It’s been a couple weeks since the election and as I begin to come out of the bubble of grief about my father’s passing, I’m faced with a country in turmoil over the shocking result in the presidential race.
I’m sure it comes as no surprise that my political leanings point toward diversity, inclusion, and compassion, so naturally, I’m struggling with the outcome of the election. In my opinion, Donald Trump represents none of that. So I’ve got grieving on top of grieving.
My heart aches. As a woman and as a woman in a same-sex marriage, I already face marginalization and discrimination. Sometimes it just feels like too much to handle, and I know I’m not alone.
To make matters worse, people who I love and respect are celebrating the outcome. Maybe I’m just making excuses here to help myself feel better, but I have to believe that the majority of people didn’t actually vote for Trump. They voted for change.
Are there racists and misogynists who were happy to throw their support behind him because of their alignment with his demonstrated positions? Sure, and they are being exposed as a result, but I think (and hope) many are just tired of politics as usual and for them, Clinton represented the same old, same old.
I get that. I, too, think our system is broken. I think the pot does need stirring. While I don’t think the chosen candidate is the right person for the job, he is who we have so it’s up to us – all of us — to heal the divide in our nation. I know, I know. Unclench your jaw and stay with me here.
The good I see coming out of this is people, on all sides, are becoming more involved and standing up for what they believe is right. This is something we’ve needed for a long time. Admittedly, I have been one to accept the “lesser of two evils” and blindly hope that the elected president would do right by me during his term. I know now that’s not an option so I plan to be in regular contact with my representatives when I feel strongly about something and no longer just sign some online petition or squawk on Facebook.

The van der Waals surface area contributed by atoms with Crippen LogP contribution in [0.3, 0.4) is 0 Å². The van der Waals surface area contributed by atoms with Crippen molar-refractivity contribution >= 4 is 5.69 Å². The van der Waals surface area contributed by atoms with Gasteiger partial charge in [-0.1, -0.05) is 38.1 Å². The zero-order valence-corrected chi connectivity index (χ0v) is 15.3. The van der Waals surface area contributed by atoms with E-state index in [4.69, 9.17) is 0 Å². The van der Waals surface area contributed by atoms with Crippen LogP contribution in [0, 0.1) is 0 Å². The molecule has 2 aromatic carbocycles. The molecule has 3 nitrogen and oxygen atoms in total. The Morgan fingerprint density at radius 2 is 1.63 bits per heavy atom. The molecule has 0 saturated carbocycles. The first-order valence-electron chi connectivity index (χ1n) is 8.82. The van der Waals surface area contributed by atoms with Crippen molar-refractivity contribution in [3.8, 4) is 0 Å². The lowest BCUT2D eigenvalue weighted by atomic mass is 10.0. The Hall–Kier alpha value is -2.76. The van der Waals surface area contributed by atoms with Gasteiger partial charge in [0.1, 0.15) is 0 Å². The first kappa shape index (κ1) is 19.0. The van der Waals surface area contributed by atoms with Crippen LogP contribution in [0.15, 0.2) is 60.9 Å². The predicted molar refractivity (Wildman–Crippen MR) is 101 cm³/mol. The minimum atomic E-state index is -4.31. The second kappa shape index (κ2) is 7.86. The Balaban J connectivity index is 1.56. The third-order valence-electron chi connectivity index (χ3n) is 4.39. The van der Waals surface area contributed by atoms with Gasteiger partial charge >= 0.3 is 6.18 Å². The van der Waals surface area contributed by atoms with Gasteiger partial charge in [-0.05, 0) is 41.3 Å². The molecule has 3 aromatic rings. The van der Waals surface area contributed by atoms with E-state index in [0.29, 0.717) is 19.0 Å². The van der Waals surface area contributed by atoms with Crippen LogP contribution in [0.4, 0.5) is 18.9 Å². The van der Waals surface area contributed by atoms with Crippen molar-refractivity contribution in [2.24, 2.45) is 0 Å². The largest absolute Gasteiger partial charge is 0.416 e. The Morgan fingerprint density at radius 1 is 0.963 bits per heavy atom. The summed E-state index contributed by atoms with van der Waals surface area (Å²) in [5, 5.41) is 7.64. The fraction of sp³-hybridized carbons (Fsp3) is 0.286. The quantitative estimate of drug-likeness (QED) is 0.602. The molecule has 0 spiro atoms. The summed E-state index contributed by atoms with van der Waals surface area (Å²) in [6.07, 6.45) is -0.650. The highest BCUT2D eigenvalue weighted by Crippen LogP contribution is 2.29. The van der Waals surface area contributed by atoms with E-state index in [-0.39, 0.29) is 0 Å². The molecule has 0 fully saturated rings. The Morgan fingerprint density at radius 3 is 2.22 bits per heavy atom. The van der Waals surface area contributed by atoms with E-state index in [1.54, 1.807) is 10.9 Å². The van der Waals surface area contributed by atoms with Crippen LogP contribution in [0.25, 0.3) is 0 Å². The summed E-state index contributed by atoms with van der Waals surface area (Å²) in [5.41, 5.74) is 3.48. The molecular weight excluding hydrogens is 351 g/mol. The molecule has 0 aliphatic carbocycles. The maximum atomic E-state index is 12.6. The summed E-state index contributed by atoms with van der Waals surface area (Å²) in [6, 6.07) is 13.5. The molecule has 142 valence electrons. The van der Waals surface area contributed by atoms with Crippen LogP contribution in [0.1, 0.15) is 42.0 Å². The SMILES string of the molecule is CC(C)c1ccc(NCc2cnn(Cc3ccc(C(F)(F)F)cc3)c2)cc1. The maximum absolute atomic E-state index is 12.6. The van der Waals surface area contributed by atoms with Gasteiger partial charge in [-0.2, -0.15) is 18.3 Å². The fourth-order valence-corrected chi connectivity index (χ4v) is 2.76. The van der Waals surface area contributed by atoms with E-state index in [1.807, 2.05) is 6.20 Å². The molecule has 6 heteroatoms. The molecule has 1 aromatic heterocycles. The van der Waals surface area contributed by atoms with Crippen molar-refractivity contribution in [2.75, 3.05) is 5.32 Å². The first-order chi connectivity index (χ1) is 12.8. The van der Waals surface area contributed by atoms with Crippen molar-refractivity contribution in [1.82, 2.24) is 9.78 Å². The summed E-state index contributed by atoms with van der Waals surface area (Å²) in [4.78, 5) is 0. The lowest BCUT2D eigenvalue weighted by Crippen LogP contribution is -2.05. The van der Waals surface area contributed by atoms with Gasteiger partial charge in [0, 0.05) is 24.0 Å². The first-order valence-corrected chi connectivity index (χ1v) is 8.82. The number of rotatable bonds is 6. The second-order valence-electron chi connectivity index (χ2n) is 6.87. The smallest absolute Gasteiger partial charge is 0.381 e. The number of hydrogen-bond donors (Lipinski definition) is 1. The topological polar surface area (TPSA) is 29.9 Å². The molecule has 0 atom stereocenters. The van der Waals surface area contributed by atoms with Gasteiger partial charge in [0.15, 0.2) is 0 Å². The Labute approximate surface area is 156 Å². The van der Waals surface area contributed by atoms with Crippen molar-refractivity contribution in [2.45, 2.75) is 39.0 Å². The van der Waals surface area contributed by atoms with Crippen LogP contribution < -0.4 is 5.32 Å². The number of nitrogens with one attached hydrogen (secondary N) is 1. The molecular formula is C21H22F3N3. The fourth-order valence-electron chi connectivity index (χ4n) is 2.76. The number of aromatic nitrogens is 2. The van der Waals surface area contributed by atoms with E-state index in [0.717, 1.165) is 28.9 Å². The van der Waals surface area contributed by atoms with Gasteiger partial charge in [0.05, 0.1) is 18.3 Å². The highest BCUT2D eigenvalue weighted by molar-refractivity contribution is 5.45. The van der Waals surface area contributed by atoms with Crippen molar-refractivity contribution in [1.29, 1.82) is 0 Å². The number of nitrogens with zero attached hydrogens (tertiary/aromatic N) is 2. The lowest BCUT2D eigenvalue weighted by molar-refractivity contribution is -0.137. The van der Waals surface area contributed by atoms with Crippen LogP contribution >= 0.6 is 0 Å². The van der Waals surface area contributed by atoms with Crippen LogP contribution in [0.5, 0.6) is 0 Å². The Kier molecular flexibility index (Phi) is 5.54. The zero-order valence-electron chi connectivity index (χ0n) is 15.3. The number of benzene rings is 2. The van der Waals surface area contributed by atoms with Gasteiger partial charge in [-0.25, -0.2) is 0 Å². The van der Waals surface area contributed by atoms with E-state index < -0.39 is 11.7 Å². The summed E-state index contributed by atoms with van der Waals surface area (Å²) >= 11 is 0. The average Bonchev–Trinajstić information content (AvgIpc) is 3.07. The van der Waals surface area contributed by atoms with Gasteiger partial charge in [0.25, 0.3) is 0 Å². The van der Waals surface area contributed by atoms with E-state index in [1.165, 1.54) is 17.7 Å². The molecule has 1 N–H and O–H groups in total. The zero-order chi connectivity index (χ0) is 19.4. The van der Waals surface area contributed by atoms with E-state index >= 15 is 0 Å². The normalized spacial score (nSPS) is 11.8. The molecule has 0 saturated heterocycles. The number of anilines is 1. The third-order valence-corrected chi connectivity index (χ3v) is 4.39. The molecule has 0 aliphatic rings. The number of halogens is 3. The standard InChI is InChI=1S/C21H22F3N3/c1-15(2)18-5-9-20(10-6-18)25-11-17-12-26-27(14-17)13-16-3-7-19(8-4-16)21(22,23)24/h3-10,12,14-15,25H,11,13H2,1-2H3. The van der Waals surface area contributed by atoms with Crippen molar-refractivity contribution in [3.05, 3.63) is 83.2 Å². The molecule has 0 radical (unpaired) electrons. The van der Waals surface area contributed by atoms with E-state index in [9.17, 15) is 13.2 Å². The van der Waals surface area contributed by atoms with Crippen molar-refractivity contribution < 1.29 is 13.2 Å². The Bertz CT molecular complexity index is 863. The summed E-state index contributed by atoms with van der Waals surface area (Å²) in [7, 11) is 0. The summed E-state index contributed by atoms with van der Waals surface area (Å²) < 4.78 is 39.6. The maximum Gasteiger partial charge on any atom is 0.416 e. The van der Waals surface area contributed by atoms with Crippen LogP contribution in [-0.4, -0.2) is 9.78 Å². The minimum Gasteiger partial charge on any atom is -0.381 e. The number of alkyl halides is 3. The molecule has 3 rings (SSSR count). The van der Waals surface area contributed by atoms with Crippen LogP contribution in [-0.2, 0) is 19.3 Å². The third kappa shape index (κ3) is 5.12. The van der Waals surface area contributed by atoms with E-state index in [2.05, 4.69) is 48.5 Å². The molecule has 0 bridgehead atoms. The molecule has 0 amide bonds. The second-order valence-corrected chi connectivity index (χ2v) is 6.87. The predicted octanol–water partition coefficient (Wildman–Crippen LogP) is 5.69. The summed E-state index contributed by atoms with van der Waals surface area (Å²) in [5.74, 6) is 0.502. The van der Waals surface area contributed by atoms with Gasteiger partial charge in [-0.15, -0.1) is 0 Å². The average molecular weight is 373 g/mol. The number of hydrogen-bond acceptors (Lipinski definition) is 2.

I hope those on the “winning side” who are telling people to “accept and move on” don’t even take their own advice. Going back to complacency or apathy for anyone mustn’t be an option. These elected officials work for us. We’re their bosses. It’s time to take back our power and let them know how we think they’re doing, whether thanking them for a job well done or telling them when they’ve gone astray.
If President-Elect Trump promised you something during his campaign that helped him win your vote and he’s not delivering on it, speak up. If you feel he is threatening the rights of a population of people, speak up.
We, as a country, have a real opportunity here to get and stay engaged. Yes, it means we voice our concerns to elected officials, but it also means we listen to those with differing viewpoints with an open mind and open heart. I’m not saying it’ll be easy, but shouting back and forth at each other has gotten us and will get us nowhere.
I keep thinking of the 60s song, “For What It’s Worth,” by Buffalo Springfield:
There’s battle lines being drawn
Nobody’s right if everybody’s wrong
Young people speaking their minds
Getting so much resistance from behind
It’s time we stop, hey, what’s that sound
Everybody look what’s going down
What a field-day for the heat
A thousand people in the street
Singing songs and carrying signs
Mostly say, hooray for our side
It’s s time we stop, hey, what’s that sound
Everybody look what’s going down
Pretty fitting for these days, too.
After giving myself time to be pissed, disappointed, shocked, and rattled, it serves me best, and the country best, to turn my focus to healing and action. “Let there be peace on earth and let it begin with me.” Will you join me?
P.S. There’s nothing like the passage of time to extinguish that fire in your belly. To keep that from happening, send yourself an email from the future to make sure you’re still speaking up. Visit FutureMe.org to do so.